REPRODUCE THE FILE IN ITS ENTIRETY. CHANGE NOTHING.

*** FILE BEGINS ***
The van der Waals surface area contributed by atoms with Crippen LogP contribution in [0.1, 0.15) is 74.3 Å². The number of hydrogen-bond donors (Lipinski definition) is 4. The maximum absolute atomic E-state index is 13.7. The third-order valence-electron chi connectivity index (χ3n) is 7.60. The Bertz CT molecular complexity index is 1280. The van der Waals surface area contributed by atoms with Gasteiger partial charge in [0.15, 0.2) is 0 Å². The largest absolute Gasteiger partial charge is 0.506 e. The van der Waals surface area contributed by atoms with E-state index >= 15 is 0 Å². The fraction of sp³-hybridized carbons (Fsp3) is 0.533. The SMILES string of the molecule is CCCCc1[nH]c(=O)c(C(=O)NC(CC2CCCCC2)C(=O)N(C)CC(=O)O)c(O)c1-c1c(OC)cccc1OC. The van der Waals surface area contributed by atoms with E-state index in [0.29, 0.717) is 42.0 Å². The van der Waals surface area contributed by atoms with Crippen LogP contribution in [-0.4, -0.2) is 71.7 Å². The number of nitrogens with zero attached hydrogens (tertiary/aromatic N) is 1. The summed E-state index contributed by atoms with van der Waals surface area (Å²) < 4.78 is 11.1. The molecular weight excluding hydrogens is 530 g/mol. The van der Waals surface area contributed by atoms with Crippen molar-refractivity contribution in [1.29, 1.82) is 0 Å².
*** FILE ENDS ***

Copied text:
The van der Waals surface area contributed by atoms with Crippen LogP contribution in [0.1, 0.15) is 74.3 Å². The number of hydrogen-bond donors (Lipinski definition) is 4. The maximum absolute atomic E-state index is 13.7. The third-order valence-electron chi connectivity index (χ3n) is 7.60. The Bertz CT molecular complexity index is 1280. The van der Waals surface area contributed by atoms with Gasteiger partial charge in [0.15, 0.2) is 0 Å². The largest absolute Gasteiger partial charge is 0.506 e. The van der Waals surface area contributed by atoms with E-state index >= 15 is 0 Å². The fraction of sp³-hybridized carbons (Fsp3) is 0.533. The SMILES string of the molecule is CCCCc1[nH]c(=O)c(C(=O)NC(CC2CCCCC2)C(=O)N(C)CC(=O)O)c(O)c1-c1c(OC)cccc1OC. The van der Waals surface area contributed by atoms with E-state index in [0.29, 0.717) is 42.0 Å². The van der Waals surface area contributed by atoms with Crippen LogP contribution in [-0.4, -0.2) is 71.7 Å². The number of nitrogens with zero attached hydrogens (tertiary/aromatic N) is 1. The summed E-state index contributed by atoms with van der Waals surface area (Å²) < 4.78 is 11.1. The molecular weight excluding hydrogens is 530 g/mol. The van der Waals surface area contributed by atoms with Crippen molar-refractivity contribution in [1.29, 1.82) is 0 Å².